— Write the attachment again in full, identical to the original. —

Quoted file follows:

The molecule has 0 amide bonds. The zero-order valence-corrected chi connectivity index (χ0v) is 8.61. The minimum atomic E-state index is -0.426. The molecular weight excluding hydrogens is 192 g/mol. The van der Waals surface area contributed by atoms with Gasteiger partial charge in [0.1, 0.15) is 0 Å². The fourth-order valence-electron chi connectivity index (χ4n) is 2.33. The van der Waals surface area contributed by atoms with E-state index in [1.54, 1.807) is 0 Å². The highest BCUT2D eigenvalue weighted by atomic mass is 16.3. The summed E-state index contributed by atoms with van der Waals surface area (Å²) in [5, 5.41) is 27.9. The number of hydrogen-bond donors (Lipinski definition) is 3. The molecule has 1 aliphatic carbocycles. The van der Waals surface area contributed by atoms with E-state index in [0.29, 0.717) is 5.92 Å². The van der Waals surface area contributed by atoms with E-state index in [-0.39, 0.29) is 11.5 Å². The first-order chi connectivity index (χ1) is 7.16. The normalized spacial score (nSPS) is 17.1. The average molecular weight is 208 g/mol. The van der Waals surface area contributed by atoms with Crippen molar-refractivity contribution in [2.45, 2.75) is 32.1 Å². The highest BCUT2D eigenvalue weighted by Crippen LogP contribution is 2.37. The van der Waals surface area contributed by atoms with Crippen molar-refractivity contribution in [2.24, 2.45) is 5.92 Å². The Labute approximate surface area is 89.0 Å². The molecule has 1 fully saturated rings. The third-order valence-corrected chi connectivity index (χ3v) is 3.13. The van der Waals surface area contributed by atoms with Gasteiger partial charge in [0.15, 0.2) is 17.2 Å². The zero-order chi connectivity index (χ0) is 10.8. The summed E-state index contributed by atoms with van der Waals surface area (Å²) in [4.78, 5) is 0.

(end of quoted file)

The molecule has 0 amide bonds. The zero-order valence-corrected chi connectivity index (χ0v) is 8.61. The minimum atomic E-state index is -0.426. The molecular weight excluding hydrogens is 192 g/mol. The van der Waals surface area contributed by atoms with Gasteiger partial charge in [0.1, 0.15) is 0 Å². The fourth-order valence-electron chi connectivity index (χ4n) is 2.33. The van der Waals surface area contributed by atoms with E-state index in [1.54, 1.807) is 0 Å². The highest BCUT2D eigenvalue weighted by atomic mass is 16.3. The summed E-state index contributed by atoms with van der Waals surface area (Å²) in [5, 5.41) is 27.9. The number of hydrogen-bond donors (Lipinski definition) is 3. The molecule has 1 aliphatic carbocycles. The van der Waals surface area contributed by atoms with E-state index in [0.29, 0.717) is 5.92 Å². The van der Waals surface area contributed by atoms with E-state index in [-0.39, 0.29) is 11.5 Å². The first-order chi connectivity index (χ1) is 7.16. The normalized spacial score (nSPS) is 17.1. The average molecular weight is 208 g/mol. The van der Waals surface area contributed by atoms with Crippen molar-refractivity contribution in [2.45, 2.75) is 32.1 Å². The highest BCUT2D eigenvalue weighted by Crippen LogP contribution is 2.37. The van der Waals surface area contributed by atoms with Crippen molar-refractivity contribution in [2.24, 2.45) is 5.92 Å². The Labute approximate surface area is 89.0 Å². The molecule has 1 fully saturated rings. The third-order valence-corrected chi connectivity index (χ3v) is 3.13. The van der Waals surface area contributed by atoms with Gasteiger partial charge in [0.15, 0.2) is 17.2 Å². The zero-order chi connectivity index (χ0) is 10.8. The summed E-state index contributed by atoms with van der Waals surface area (Å²) in [4.78, 5) is 0.